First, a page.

Written by pikaby
What I am about to say is my own speculation and should not be taken as a serious fact. It should give you something to think about though. Seeing as Tatsunoko vs Capcom, the high-profile 2D fighting game everyone has been waiting for has just been released on US shores, I'll juat take this chance to talk more about Capcom and the Wii.
It's sad, isn't it? Most of the major publishers and developers have all but shunned the Wii and not making games for it just because the steaming piles of crap they put on said console doesn't sell. Oh, it has the waggle-stick and motion controls, let's see if we can still squeeze money out of that gimmick! Sorry bros, not gonna work this time. You know by now casual gamers aren't going to lap up every release you make- they're called casual gamers for a reason. As in, you know, they don't make it a hobby or take any serious interest in it.
Many publishers are guilty of this(here's looking at you, Ubisoft, EA, Sega). Okay, so that isn't entirely fair, Ubisoft did make No More Heroes, EA had MySims(which it milked to death after the first game) and Sega had MadWorld, developed by Platinum Games. The last one did not sell because of the Wii's casual audience, and it sure wasn't a system seller for the core gamers either. Platinum Games looks like it has jumped ship, its next game being Bayonetta for Xbox 360/PS3. And that has happened many times. The Wii whines in a corner about 3rd party support.
The Wii's great paradox is the group that it's gunning for, the casual crowd, just doesn't follow the flow of gaming news as closely as most gamers do, and definitely don't buy as many games. More often than not they'd be satisfied with one or two and then make the occasional purchase once every few months. And they don't know the effort that goes into making actual good games for the Wii and they don't get as much enjoyment from them as regular gamers do. So, publishers try to make yet another minigame collection, they're screwed. They put in big bucks to make a high-profile game, they're also screwed.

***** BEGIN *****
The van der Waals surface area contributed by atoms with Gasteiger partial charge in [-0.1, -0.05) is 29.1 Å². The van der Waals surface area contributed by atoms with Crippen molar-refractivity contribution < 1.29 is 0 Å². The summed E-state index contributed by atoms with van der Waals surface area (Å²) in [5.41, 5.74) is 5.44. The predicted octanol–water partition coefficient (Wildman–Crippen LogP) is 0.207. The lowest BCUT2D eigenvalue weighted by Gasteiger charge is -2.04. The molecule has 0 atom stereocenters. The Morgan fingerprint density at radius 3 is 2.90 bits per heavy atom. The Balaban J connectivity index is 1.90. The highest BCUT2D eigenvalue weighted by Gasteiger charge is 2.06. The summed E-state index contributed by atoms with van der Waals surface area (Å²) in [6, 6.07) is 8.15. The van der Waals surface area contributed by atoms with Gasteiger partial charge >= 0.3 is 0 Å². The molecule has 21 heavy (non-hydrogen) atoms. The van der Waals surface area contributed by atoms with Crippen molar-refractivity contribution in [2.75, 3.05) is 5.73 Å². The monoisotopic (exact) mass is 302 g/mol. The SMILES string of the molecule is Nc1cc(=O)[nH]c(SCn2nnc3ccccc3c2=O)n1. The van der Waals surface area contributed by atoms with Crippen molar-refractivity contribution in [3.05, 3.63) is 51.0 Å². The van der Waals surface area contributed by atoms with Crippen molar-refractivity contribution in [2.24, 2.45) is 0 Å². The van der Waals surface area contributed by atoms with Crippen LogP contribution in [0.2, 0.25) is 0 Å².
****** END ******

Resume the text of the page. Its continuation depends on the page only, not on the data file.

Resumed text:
And now, to look at Capcom.
Capcom have said that the Wii market 'is tough to crack', following the fall of Zack and Wiki, another great Wii game that no one bought, and again after Resident Evil: The Darkside Chronicles failed to shift in large numbers(a personal favorite of yours truly, so what if its a lightgun game, it's good, and that's all that matters. Great graphics by Wii standards, tight gameplay, story, etc.). Its only real success was Monster Hunter Tri. Although, RE: Darkside did perform rather well in Japan, selling more than 70k units within its first week. And Okami's Wii port has also done well too.
If Tatsunoko vs Capcom bombs in sales, there'll be a chance that Capcom might never work on the Wii again. Wii has already lost the trust of many publishers who can't get their good games to sell.
What is even more bothersome is the recent 'Capcom x Microsoft' collaboration, which was revealed on the same day Tatsunoko vs Capcom went to store shelves (January 26, 2010). It turned out to be a Monster Hunter Online game. It's strange though. Monster Hunter is at its peak in Japan, while the XBox 360 is the worst selling next-gen console in the same region. What is Capcom trying to do here? Anything could happen in the near future. With Dead Rising 2 and Lost Planet 2 going to next-gen consoles, and the Wii getting the shaft with Phoenix Wright ports and Mega Man 10, things look bleak for Capcom's strained relationship with Wii.
(Note: The DS is still receiving some Capcom love, with DSiWare game Dark Void Zero, and the upcoming Phoenix Wright Ace Attorney Investigations, Megaman Battle Network: Operate Shooting Star and Okamiden: Chiisaki Taiyou)
Let's see Tatsunoko vs. Capcom as a litmus test. If it does well in NA, we could see more coming in from Capcom. If it doesn't, well....
Capcom is resilient, I'll give it that. It managed to hang on to Wii development even after many of its hard efforts on good games went to pot. So maybe the Wii will have some 3rd party support in the end after all.
Remember, I'm just rambling here.